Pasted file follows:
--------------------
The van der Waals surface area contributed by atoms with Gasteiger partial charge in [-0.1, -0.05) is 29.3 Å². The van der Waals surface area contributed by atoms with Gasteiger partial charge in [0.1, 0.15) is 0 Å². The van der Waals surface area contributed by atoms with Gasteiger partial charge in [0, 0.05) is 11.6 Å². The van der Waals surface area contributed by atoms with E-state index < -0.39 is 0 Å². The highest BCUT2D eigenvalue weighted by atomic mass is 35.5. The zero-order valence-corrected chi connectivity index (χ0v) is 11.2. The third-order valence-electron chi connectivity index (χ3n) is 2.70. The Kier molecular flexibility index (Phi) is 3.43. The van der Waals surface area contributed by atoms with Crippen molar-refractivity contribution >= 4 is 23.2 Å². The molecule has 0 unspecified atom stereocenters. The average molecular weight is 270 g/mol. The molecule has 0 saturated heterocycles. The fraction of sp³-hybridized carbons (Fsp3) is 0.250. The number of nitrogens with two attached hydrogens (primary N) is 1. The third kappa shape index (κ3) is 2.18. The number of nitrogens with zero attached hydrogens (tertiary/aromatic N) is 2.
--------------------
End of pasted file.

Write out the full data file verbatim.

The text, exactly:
The van der Waals surface area contributed by atoms with Gasteiger partial charge in [-0.1, -0.05) is 29.3 Å². The van der Waals surface area contributed by atoms with Gasteiger partial charge in [0.1, 0.15) is 0 Å². The van der Waals surface area contributed by atoms with Gasteiger partial charge in [0, 0.05) is 11.6 Å². The van der Waals surface area contributed by atoms with E-state index < -0.39 is 0 Å². The highest BCUT2D eigenvalue weighted by atomic mass is 35.5. The zero-order valence-corrected chi connectivity index (χ0v) is 11.2. The third-order valence-electron chi connectivity index (χ3n) is 2.70. The Kier molecular flexibility index (Phi) is 3.43. The van der Waals surface area contributed by atoms with Crippen molar-refractivity contribution >= 4 is 23.2 Å². The molecule has 0 unspecified atom stereocenters. The average molecular weight is 270 g/mol. The molecule has 0 saturated heterocycles. The fraction of sp³-hybridized carbons (Fsp3) is 0.250. The number of nitrogens with two attached hydrogens (primary N) is 1. The third kappa shape index (κ3) is 2.18. The number of nitrogens with zero attached hydrogens (tertiary/aromatic N) is 2.